ESG highlights- Environment

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Building a System to Help Reduce Vehicle Weight

One of the most important challenges in protecting the global environment is lowering the environmental impact of automobiles. And with fuel efficiency standards become stricter, mainly in advanced nations, there are high hopes for efforts to reduce the weight of automobiles, something that would both increase fuel economy and reduce exhaust gas emissions.

Attention, therefore, has focused on aluminum, a material with a specific gravity of only about one-third that of iron or copper. Automobile manufacturers in the U.S. have been particularly enthusiastic about shifting to aluminum and are turning out an increasing number of high-end models with all-aluminum bodies. In response, we established the Automobile Business Promotion Division in October 2016 as part of a larger effort to promote greater application of the wide array of UACJ Group aluminum products and technologies in automobiles.

Anticipating greater demand for aluminum automobile body panels going forward, we established Constellium-UACJ ABS LLC to manufacture and sell automobile body panels in North America, and it achieved full-scale operation in fiscal 2016. In the same vein, we also added UACJ Automotive Whitehall Industries, Inc., a leading manufacturer of automobile structural components, to the UACJ Group, and have undertaken other measures, as well, to strengthen our supply system.

Led by the Automobile Business Promotion Division, the UACJ Group will draw on the full range of its resources to help reduce the environmental impact of automobiles by making them lighter.

Picture of Automotive


TAA Working to Reduce Environmental Impact

Aluminum is a material that excels in recyclability. When primary aluminum ingots are manufactured from recycled aluminum cans, for example, the amount of electricity used is only about 3% of what is needed to make aluminum ingots from ore. Aluminum, therefore, is very well-suited for creating a recycling-oriented society.

In the U.S., one of the world’s leading consumers of canned beverages, the recycling of aluminum cans has taken on enormous proportions, with approximately 127,000 cans recycled every minute. Recycling makes up a significant portion of the operations of Tri-Arrows Aluminum Inc. (TAA), which manufactures mainly aluminum can stock in the U.S. Indeed, approximately 80% of the raw material TAA uses to make cans at its Logan Mill is from recycling.

With demand for can stock rising globally, there is a strong need for stable supplies of this material. To achieve a high level of recycling capacity, UACJ decided in fiscal 2016 to move ahead with a capital investment to increase TAA’s casting-furnace capacity to around 400,000 tons a year. The completed facilities are scheduled to come online in fiscal 2018.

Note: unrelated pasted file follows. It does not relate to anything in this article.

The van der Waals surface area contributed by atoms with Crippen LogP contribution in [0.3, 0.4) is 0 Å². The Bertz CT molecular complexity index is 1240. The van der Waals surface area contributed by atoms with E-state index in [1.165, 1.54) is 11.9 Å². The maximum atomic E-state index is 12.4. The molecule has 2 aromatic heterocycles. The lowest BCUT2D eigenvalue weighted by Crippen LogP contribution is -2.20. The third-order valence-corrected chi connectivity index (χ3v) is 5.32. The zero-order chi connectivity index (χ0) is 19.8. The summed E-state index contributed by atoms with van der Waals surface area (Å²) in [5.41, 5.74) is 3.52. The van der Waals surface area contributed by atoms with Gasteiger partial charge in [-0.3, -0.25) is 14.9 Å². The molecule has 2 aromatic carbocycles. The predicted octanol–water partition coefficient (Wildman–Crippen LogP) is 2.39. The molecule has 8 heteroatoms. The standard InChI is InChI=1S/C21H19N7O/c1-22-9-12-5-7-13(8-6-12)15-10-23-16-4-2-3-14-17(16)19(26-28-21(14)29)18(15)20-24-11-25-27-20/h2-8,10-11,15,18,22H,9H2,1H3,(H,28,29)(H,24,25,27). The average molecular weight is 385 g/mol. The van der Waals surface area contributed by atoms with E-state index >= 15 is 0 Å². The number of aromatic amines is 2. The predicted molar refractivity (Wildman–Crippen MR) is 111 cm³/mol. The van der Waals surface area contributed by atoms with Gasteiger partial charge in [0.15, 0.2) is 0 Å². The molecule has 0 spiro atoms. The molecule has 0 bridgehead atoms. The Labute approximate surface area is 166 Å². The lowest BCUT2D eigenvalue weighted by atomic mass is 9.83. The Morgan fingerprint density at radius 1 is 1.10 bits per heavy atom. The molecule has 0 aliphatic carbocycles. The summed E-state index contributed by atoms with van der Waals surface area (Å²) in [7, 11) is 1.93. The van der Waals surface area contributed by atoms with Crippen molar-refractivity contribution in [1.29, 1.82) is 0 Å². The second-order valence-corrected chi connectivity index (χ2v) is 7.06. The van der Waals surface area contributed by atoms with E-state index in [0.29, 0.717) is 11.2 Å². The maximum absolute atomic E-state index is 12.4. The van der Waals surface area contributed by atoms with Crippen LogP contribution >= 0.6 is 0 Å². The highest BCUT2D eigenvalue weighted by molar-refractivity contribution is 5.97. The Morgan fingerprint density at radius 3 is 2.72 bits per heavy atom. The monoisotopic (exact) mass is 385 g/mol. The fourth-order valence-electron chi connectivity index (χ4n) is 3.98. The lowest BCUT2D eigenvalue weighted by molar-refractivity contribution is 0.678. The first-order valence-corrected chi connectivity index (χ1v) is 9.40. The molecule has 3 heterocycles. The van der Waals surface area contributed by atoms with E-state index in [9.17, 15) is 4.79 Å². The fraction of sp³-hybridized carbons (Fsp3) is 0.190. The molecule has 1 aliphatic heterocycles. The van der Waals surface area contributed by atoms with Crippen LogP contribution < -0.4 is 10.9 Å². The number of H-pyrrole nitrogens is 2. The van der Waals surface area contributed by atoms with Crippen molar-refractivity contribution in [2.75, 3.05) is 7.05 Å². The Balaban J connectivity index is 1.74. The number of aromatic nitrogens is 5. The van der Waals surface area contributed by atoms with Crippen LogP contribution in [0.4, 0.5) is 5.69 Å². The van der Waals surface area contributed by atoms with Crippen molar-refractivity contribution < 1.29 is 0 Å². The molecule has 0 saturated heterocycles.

By simultaneously increasing production capacity and lowering environmental impact, the UACJ Group is responding to product demand while also helping to build a recycling-oriented society.


Participating in a National Project by Researching Manufacturing Processes for Promoting the Use of Aluminum

The automobiles, airplanes, and trains used every day throughout the world are indispensable forms of infrastructure for daily life, but heavy usage has made reducing the related environmental impacts a key concern. The use of increasing amounts of aluminum for automobile and train bodies, and airframes, is expected to reduce weight and, therefore, improve fuel economy and significantly lower environmental impacts. In substituting aluminum for steel and other materials, however, reducing the cost of aluminum has become a major issue.

UACJ, therefore, is working, as a participant in the New Energy and Industrial Technology Development Organization’s (NEDO) Research and Development Project for Innovative Structural Materials, to develop a less expensive process for manufacturing aluminum.

The process for manufacturing aluminum is already approaching the limits of efficiency. Refining aluminum requires large amounts of electricity and reducing this electricity consumption is being viewed as a key to achieving significant cost savings. UACJ is working to develop a new aluminum refining approach that uses an ionic liquid and will require much less electricity and, therefore, entail commensurately lower cost. Through this research, UACJ hopes to expand the use of aluminum in transportation equipment and ultimately reduce environmental impacts on society.